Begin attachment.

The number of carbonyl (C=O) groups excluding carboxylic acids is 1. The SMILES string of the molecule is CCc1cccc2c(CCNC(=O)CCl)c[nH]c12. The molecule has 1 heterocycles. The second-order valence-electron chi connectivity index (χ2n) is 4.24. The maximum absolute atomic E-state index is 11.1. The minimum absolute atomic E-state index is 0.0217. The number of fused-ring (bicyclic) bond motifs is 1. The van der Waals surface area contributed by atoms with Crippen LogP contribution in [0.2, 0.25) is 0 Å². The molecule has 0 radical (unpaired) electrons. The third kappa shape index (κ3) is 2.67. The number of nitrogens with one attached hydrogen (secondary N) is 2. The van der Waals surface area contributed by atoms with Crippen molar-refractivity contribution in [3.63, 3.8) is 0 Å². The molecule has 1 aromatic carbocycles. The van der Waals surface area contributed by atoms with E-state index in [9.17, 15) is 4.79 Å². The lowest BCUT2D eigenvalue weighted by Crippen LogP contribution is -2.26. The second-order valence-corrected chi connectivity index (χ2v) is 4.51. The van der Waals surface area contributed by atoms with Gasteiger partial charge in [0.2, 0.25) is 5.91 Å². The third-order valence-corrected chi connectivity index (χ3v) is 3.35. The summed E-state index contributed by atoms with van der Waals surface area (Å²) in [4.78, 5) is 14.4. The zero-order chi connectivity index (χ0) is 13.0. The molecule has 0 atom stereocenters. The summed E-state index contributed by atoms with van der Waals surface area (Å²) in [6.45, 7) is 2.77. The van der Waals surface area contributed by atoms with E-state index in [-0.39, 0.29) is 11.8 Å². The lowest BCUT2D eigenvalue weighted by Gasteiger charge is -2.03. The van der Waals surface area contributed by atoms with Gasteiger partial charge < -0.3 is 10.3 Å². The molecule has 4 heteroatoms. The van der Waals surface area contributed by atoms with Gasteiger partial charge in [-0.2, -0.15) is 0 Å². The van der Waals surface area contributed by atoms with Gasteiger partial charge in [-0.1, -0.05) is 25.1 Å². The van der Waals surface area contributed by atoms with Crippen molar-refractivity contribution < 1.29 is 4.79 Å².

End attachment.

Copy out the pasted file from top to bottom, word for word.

The number of carbonyl (C=O) groups excluding carboxylic acids is 1. The SMILES string of the molecule is CCc1cccc2c(CCNC(=O)CCl)c[nH]c12. The molecule has 1 heterocycles. The second-order valence-electron chi connectivity index (χ2n) is 4.24. The maximum absolute atomic E-state index is 11.1. The minimum absolute atomic E-state index is 0.0217. The number of fused-ring (bicyclic) bond motifs is 1. The van der Waals surface area contributed by atoms with Crippen LogP contribution in [0.2, 0.25) is 0 Å². The molecule has 0 radical (unpaired) electrons. The third kappa shape index (κ3) is 2.67. The number of nitrogens with one attached hydrogen (secondary N) is 2. The van der Waals surface area contributed by atoms with Crippen molar-refractivity contribution in [3.63, 3.8) is 0 Å². The molecule has 1 aromatic carbocycles. The van der Waals surface area contributed by atoms with E-state index in [9.17, 15) is 4.79 Å². The lowest BCUT2D eigenvalue weighted by Crippen LogP contribution is -2.26. The second-order valence-corrected chi connectivity index (χ2v) is 4.51. The van der Waals surface area contributed by atoms with Gasteiger partial charge in [0.2, 0.25) is 5.91 Å². The third-order valence-corrected chi connectivity index (χ3v) is 3.35. The summed E-state index contributed by atoms with van der Waals surface area (Å²) in [4.78, 5) is 14.4. The zero-order chi connectivity index (χ0) is 13.0. The molecule has 0 atom stereocenters. The summed E-state index contributed by atoms with van der Waals surface area (Å²) in [6.45, 7) is 2.77. The van der Waals surface area contributed by atoms with E-state index in [-0.39, 0.29) is 11.8 Å². The lowest BCUT2D eigenvalue weighted by Gasteiger charge is -2.03. The van der Waals surface area contributed by atoms with Gasteiger partial charge < -0.3 is 10.3 Å². The molecule has 4 heteroatoms. The van der Waals surface area contributed by atoms with Gasteiger partial charge in [-0.2, -0.15) is 0 Å². The van der Waals surface area contributed by atoms with Gasteiger partial charge in [-0.1, -0.05) is 25.1 Å². The van der Waals surface area contributed by atoms with Crippen molar-refractivity contribution < 1.29 is 4.79 Å².